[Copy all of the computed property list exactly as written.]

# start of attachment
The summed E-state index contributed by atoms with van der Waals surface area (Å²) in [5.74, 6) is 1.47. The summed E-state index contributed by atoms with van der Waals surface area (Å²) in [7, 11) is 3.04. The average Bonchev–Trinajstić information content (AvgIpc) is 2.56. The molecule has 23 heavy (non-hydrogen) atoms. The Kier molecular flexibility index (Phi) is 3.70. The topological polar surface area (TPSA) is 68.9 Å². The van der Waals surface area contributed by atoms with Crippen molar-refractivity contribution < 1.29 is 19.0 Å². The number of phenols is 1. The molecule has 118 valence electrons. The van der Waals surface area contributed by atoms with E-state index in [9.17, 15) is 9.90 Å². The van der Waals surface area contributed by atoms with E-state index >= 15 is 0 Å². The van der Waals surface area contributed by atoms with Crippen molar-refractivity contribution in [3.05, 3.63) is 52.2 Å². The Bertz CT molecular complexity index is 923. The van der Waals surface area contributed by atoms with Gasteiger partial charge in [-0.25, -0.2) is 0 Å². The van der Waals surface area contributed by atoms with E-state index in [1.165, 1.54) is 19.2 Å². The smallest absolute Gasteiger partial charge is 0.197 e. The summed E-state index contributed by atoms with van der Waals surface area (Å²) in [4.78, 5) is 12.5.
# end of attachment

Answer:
The summed E-state index contributed by atoms with van der Waals surface area (Å²) in [5.74, 6) is 1.47. The summed E-state index contributed by atoms with van der Waals surface area (Å²) in [7, 11) is 3.04. The average Bonchev–Trinajstić information content (AvgIpc) is 2.56. The molecule has 23 heavy (non-hydrogen) atoms. The Kier molecular flexibility index (Phi) is 3.70. The topological polar surface area (TPSA) is 68.9 Å². The van der Waals surface area contributed by atoms with Crippen molar-refractivity contribution < 1.29 is 19.0 Å². The number of phenols is 1. The molecule has 118 valence electrons. The van der Waals surface area contributed by atoms with E-state index in [9.17, 15) is 9.90 Å². The van der Waals surface area contributed by atoms with E-state index >= 15 is 0 Å². The van der Waals surface area contributed by atoms with Crippen molar-refractivity contribution in [3.05, 3.63) is 52.2 Å². The Bertz CT molecular complexity index is 923. The van der Waals surface area contributed by atoms with Gasteiger partial charge in [-0.25, -0.2) is 0 Å². The van der Waals surface area contributed by atoms with E-state index in [1.165, 1.54) is 19.2 Å². The smallest absolute Gasteiger partial charge is 0.197 e. The summed E-state index contributed by atoms with van der Waals surface area (Å²) in [4.78, 5) is 12.5.